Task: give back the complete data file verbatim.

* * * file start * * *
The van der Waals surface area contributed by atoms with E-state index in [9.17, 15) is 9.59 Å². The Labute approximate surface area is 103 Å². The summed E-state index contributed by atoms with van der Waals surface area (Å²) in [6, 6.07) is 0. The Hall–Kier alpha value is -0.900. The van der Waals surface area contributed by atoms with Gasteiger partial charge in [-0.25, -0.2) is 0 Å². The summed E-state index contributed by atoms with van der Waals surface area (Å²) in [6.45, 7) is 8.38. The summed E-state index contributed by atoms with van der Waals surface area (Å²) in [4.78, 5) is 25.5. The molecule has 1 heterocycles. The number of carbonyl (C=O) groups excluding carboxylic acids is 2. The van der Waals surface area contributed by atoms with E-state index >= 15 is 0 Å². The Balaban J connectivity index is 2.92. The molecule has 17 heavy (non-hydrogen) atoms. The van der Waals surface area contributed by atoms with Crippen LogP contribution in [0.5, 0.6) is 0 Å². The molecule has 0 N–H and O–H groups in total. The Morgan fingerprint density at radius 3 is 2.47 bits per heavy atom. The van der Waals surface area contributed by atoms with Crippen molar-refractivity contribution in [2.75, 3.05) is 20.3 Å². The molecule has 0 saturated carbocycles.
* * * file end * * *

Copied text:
The van der Waals surface area contributed by atoms with E-state index in [9.17, 15) is 9.59 Å². The Labute approximate surface area is 103 Å². The summed E-state index contributed by atoms with van der Waals surface area (Å²) in [6, 6.07) is 0. The Hall–Kier alpha value is -0.900. The van der Waals surface area contributed by atoms with Gasteiger partial charge in [-0.25, -0.2) is 0 Å². The summed E-state index contributed by atoms with van der Waals surface area (Å²) in [6.45, 7) is 8.38. The summed E-state index contributed by atoms with van der Waals surface area (Å²) in [4.78, 5) is 25.5. The molecule has 1 heterocycles. The number of carbonyl (C=O) groups excluding carboxylic acids is 2. The van der Waals surface area contributed by atoms with E-state index >= 15 is 0 Å². The Balaban J connectivity index is 2.92. The molecule has 17 heavy (non-hydrogen) atoms. The van der Waals surface area contributed by atoms with Crippen LogP contribution in [0.5, 0.6) is 0 Å². The molecule has 0 N–H and O–H groups in total. The Morgan fingerprint density at radius 3 is 2.47 bits per heavy atom. The van der Waals surface area contributed by atoms with Crippen molar-refractivity contribution in [2.75, 3.05) is 20.3 Å². The molecule has 0 saturated carbocycles.